Tax Proposals: The Outer Boundaries
The Biden administration has rolled out its new corporate tax proposals, but we will wait until at least May to see exactly what the administration has in mind for personal income taxes and estate taxes. Meanwhile, the most progressive segment of the Democratic Party has made two proposals that explore the outer boundaries for negotiation as proceedings progress. To be clear, we think it is highly unlikely these proposals will be adopted, even in the more “permissive” circumstances of a reconciliation budget bill. But the bills are a starting point for negotiation and a clear statement by a segment of the Democratic Party of what they hope to accomplish.
Personal income taxes for high-net-worth individuals will almost certainly rise, and there may be substantial changes for estate and gift taxes as well. Individuals who seek to shelter the full $11.7 million estate and gift tax exemption amount will see that window closing soon and should not delay completing their estate and gift planning. Creation of irrevocable trusts to hold the exempted assets, implementation of grantor retained annuity trusts (GRATs) and other tax-effective techniques should proceed with due haste, mindful of the coming changes and of the myriad considerations that must be taken into account when in the midst of unknown legislative change.
The 99.5% Act
On March 25, 2021, Sens. Bernie Sanders, Sheldon Whitehouse, Elizabeth Warren and others proposed the 99.5% Act that would decrease the estate and gift tax exemption amounts to 2009 levels, as advocated by President Biden during his campaign, but would increase estate taxes far in excess of Biden’s proposals. In addition, this bill proposes to delegitimize some current taxpayer-favorable estate planning techniques.
Proposed estate and gift tax rates:
- 45% — $3.5 to $10 million
- 50% — $10 to $50 million
- 55% — $50 million to $1 billion
- 65% — over $1 billion
The bill also proposes to:
- Restrict GRATs to a term of no less than 10 years and mandate a taxable gift element for the trust of at least 25% of GRAT assets at inception.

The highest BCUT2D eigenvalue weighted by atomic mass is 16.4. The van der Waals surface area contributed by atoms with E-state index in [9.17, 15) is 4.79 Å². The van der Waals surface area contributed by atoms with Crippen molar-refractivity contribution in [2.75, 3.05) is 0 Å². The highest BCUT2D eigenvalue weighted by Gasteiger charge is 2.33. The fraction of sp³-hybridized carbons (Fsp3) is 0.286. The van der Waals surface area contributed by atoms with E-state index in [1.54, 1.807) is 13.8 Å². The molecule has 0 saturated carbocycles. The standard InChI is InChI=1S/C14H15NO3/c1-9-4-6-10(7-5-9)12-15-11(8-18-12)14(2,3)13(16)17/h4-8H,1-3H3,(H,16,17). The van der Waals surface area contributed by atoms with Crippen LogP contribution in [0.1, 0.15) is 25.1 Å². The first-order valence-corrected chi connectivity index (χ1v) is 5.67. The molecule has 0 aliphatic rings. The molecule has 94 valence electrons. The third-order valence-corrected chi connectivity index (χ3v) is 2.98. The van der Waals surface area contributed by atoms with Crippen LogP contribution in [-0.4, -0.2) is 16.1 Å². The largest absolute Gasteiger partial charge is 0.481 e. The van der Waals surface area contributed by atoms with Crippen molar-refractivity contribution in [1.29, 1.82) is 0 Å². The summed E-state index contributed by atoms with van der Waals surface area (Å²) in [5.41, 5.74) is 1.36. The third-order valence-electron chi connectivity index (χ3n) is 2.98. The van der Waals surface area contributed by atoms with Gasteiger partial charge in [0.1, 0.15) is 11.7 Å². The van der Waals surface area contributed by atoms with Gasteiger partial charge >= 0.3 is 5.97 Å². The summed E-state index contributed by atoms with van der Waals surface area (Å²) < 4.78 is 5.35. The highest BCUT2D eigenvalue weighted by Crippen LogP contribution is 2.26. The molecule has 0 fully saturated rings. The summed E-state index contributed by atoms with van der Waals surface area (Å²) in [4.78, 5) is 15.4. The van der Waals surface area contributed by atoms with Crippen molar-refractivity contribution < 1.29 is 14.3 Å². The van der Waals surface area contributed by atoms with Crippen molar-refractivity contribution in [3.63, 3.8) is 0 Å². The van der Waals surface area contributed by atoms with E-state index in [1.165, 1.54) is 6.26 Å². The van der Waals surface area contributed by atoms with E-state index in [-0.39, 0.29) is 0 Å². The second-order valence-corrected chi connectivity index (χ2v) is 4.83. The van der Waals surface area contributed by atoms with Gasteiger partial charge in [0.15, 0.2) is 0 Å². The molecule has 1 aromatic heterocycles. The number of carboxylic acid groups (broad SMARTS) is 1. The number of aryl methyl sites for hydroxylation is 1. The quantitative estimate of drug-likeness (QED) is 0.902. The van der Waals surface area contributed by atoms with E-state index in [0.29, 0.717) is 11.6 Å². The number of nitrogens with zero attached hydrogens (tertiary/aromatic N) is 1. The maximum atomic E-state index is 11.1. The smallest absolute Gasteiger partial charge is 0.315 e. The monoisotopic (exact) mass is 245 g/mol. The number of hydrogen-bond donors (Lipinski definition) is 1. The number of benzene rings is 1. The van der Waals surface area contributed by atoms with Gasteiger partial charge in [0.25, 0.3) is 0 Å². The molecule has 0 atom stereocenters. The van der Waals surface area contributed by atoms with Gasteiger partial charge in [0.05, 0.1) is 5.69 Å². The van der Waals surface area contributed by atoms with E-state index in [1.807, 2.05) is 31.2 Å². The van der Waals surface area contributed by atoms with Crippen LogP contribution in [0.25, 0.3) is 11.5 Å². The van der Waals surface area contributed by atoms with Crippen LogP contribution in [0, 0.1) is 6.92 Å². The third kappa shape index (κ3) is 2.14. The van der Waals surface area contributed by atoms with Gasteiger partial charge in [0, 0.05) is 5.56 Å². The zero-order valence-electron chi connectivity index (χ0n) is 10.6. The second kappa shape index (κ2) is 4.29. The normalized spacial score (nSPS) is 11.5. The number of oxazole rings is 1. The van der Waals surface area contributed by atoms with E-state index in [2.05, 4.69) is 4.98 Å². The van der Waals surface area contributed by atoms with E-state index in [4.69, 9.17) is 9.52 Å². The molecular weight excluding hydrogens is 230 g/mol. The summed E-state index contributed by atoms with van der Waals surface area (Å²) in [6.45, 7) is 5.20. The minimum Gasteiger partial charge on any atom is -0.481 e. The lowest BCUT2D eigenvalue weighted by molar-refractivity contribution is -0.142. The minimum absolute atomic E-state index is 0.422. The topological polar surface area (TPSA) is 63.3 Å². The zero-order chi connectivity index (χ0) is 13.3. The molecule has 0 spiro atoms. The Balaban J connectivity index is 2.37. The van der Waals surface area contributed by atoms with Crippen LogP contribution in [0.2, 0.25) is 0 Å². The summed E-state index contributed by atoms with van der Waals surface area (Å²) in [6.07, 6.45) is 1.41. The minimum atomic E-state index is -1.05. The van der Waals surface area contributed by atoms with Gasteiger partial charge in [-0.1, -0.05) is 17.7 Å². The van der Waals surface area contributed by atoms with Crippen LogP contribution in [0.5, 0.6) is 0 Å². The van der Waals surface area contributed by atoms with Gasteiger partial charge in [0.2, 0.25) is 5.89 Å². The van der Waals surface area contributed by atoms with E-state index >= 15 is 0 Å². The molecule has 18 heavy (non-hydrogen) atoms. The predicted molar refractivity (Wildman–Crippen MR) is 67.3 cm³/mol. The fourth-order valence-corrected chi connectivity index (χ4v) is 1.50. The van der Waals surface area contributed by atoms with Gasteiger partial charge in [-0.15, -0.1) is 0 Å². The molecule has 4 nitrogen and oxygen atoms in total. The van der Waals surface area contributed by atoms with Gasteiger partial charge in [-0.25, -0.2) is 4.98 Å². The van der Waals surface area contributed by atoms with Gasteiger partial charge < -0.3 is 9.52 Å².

- Strictly limit any valuation discounts which might otherwise be available in valuing gifts or transfer of non-public entities. This would, for example, eliminate the minority discount and the lack of marketability discount commonly available today for valuing partnership and LLC interests.
- Limit annual exclusion gifts so one person could give no more than $20,000 of exclusion gifts per year to a trust, severely impairing the use of “present interest” gifts to fund life insurance trusts and other trusts with beneficiary withdrawal rights. The donor could still give outright gifts of cash of $10,000 each to an unlimited number of persons.
- Limit the Generation-Skipping Transfer Tax exemption to 50 years so that trusts would effectively be taxed every other generation.
The Sensible Taxation and Equity Promotion (STEP) Act
This bill, proposed on March 29, 2021, by Sens. Chris Van Hollen, Sanders, Warren and others, would eliminate the cost basis step-up applied to all assets owned by a decedent at death. The current rule permits inheritors to start with a fresh cost basis after a decedent’s death and does not require payment of tax on the unrealized capital gains owned by the decedent a moment before death. Instead of a step-up, this bill would apply a regime similar to that of Canada — a transfer of an asset by gift or at death is a deemed sale for purposes of capital gains tax. In other words, all unrealized capital gains in a decedent’s portfolio would be taxed at his or her death.
The bill has a few exceptions to the “tax at death or transfer” rule:
- $1 million of unrealized gain will be exempt from tax; $100,000 of the exemption may be used on lifetime gifts.
- Transfers to a grantor trust are not taxable transfers if the trust is includible in the grantor’s estate; that is, transfers to a revocable trust are exempt from the deemed sale rule.
- Transfers to a spouse or charity, during life or at death, are exempt from the deemed sale rule.
- Unrealized gain of up to $250,000 on a primary residence ($500,000 for a couple) is exempt from capital gains tax.
- The capital gains tax payable on account of an illiquid family business or farm may be paid over a 15-year period.
Harsh on trusts
The bill also has broad and harsh consequences for trusts. All trusts are subject to a deemed sale rule every 21 years. In other words, all unrealized gains accumulated at the end of a 21-year period, measured from the inception of the trust, are subject to capital gains tax. All trusts created before 2005 will have their first deemed realization event in 2026.
We do not think any of the provisions of the bills described above will sail through the Senate, or even the entire Democratic caucus of the Senate. But in this year of transition, it is wise to keep an eye on all the proposals so we can better anticipate what may come down the road and how to plan for it. The implications of the STEP Act, when combined with probable higher capital gains tax later this year or next, are far-reaching and may have consequences for how you analyze what capital gains you realize this year. This is a year to be in close contact with your legal and financial advisors as updates unfold.